The Office 365 team announced (and released) Clutter for Office 365 today, a machine learning method of decluttering a user’s inbox by automagically moving lower priority items out of the Inbox and into a secondary folder.
Clutter learns from your actions to determine the messages you are likely to ignore. As less important messages arrive, they are automatically moved to the Clutter folder. Clutter does this by leveraging Office Graph’s sophisticated machine learning techniques to determine which messages are Clutter. It gets smarter over time, learning from your prior actions with similar messages, and assessing things like the type of content and even how you are addressed in the message. The Clutter experience is personalized to each individual and reflects an email experience that adapts to your actions and preferences without you having to do anything. The information Clutter learns from each user’s actions are only applied to that user’s experience and are not shared with anyone else.
Clutter is powered by Microsoft Office Graph, which is also the power behind the recently released Delve capability for Office 365. A few points in terms of how it works:
– the Office 365 administrator needs to enable Clutter for their Office 365 network.
– each user needs to activate Clutter processing in the Outlook Web App.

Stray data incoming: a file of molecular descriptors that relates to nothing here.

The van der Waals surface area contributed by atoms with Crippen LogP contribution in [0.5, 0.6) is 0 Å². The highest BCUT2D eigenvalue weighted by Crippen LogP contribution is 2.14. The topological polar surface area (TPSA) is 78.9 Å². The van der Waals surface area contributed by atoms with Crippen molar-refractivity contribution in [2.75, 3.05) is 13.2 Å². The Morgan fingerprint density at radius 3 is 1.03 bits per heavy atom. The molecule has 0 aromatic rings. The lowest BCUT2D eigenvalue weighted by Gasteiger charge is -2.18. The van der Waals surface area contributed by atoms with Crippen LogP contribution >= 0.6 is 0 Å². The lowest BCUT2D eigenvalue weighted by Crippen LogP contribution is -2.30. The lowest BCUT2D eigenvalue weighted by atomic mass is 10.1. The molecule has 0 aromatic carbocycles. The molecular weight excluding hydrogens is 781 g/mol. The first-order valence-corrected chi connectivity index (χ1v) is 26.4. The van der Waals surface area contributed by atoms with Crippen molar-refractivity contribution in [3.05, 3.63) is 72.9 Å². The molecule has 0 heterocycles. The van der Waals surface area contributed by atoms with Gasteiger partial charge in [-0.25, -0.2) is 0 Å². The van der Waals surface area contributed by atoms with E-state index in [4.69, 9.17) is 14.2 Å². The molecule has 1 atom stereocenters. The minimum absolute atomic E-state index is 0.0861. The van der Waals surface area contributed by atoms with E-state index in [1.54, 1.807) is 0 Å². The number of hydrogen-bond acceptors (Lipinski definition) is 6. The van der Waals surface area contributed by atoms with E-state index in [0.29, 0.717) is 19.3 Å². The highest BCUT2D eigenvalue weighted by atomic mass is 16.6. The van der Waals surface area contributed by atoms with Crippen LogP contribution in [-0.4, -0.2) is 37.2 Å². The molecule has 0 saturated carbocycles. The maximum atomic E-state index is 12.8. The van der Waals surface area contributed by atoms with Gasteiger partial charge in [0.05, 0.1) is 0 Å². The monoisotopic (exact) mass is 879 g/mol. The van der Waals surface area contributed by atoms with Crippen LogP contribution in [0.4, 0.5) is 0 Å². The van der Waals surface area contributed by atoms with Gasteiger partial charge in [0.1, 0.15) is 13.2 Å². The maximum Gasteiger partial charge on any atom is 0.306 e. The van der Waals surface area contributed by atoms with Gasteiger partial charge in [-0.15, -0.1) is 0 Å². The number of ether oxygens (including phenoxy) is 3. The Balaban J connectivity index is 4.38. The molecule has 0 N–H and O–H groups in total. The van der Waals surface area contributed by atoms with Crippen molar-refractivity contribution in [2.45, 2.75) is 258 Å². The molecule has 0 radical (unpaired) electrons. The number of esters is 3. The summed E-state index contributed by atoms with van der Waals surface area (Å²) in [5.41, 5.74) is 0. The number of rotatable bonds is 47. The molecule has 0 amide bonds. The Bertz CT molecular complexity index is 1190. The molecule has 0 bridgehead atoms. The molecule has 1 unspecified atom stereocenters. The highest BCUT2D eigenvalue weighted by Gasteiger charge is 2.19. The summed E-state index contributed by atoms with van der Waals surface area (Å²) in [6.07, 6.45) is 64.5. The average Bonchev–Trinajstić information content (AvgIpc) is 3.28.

– once enabled in Outlook Web App, a secondary folder is created (“Clutter”). This is shown across all devices and clients accessing Office 365, including the Outlook client on a PC / Mac and on mobile devices.
– Clutter doesn’t override existing Rules that a user has created to sort messages.
A few reflections about the idea:
1. The proof is in the pudding. It’s a great idea, and is sorely needed to help with processing email. Whether it works effectively enough will take time to figure out.
2. The nuances in how it deals with particular messages is important. If a user always ignores messages from Bob (and has done for the last 156 messages), what happens if the 157th message is directly applicable to their work and of high priority? Will the Office Graph be smart enough to figure that out?
3. When Microsoft announced the Office Graph earlier this year, it said that Delve (codenamed Oslo) was the first application of that idea. Here’s another one. I look forward to seeing what else is coming.
4. Microsoft is getting very Apple-esque in its approach to releasing things. No endless pre-announcements about things coming. Just cool stuff done and dusted. E.g., last week it was the partnership with Dropbox for Office integration. What’s coming next week?
5. In thinking about #4 above, one of the beautiful things about cloud based services is the opportunity for the vendor to recreate a more direct relationship with each end user, and hopefully by doing so create increased loyalty among a much larger customer base. In pre-cloud days, everything was vetted through the IT Department, and this didn’t always end well.
6. Darrell Webster tried it out and shares his experiences.